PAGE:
|Awarded On||March 29, 2012|
|Title||Development of a targeted therapy: a treatment that is able to suppress breast cancer initiating cells|
|Award Mechanism||Bridging the Gap: Early Translational Research Awards|
|Institution/Organization||The University of Texas M.D. Anderson Cancer Center|
|Principal Investigator/Program Director||Mien-Chie Hung|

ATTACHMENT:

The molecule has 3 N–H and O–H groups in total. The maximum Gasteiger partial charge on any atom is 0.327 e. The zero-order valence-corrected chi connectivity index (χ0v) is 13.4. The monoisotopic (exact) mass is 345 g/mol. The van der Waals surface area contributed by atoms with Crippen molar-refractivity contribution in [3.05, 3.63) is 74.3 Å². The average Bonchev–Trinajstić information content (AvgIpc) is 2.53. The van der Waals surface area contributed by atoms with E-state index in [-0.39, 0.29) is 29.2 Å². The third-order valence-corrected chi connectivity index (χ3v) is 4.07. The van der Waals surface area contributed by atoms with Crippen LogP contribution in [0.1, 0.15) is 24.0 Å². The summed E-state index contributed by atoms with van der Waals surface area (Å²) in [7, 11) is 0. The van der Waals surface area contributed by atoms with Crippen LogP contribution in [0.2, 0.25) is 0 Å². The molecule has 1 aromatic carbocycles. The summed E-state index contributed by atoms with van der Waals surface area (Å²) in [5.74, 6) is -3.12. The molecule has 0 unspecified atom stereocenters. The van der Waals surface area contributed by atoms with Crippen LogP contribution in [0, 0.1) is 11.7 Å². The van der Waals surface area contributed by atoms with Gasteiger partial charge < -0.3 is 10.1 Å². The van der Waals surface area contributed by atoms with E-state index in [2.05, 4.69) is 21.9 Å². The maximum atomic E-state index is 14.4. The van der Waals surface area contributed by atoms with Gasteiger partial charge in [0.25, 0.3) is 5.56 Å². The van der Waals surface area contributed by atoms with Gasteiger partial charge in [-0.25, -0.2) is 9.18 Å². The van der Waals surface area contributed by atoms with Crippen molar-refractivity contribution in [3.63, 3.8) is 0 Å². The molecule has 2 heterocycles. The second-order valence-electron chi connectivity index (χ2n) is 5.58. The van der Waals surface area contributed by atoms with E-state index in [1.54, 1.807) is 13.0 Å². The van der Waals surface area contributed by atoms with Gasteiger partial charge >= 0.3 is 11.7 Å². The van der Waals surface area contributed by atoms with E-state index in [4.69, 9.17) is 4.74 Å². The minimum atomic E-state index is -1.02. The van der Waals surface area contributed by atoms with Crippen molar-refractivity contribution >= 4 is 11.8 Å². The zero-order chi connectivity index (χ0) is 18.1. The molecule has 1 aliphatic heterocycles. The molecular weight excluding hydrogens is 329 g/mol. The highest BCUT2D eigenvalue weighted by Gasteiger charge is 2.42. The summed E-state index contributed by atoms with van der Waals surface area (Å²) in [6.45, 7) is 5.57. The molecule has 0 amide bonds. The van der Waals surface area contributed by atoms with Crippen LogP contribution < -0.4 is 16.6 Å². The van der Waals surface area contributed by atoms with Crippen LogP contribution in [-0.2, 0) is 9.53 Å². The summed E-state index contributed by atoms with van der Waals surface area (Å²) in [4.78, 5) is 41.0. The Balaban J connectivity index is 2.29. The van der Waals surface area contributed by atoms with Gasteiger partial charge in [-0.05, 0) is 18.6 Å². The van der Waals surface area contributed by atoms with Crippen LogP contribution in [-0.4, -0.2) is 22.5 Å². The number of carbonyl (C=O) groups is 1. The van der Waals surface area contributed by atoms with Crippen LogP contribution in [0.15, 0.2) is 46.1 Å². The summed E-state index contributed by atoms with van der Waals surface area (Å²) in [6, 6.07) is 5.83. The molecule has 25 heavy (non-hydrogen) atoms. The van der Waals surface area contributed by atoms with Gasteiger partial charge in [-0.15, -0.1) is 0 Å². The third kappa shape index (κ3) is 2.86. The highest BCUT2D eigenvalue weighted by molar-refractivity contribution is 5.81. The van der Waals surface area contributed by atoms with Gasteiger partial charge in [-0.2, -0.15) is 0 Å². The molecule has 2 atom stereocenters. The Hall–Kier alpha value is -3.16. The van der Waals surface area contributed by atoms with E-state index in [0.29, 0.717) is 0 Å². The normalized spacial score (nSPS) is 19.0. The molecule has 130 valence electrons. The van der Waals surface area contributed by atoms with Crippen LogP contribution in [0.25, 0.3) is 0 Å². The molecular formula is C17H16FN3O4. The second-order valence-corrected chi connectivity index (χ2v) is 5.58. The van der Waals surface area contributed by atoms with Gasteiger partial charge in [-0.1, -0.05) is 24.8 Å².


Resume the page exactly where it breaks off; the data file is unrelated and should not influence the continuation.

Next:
Tumor initiation cells (TICs, also known as cancer stems cells) are a small subpopulation of cells within the tumor that are highly aggressive and are suggested to be responsible for initiation of cancer and resistance to traditional cancer therapy. It has been reported that with conventional treatments, such as chemotherapy and radiotherapy, the percent of BTICs in the tumors increases from 9% to 74% after treatment, even though the overall tumor mass is reduced, making resistance to cancer treatment a major obstacle for breast cancer therapies. To our knowledge, there are no drugs that can effectively reduce breast tumor initiation cells (BTICs) in the clinic, although the EGFR/HER2 tyrosi...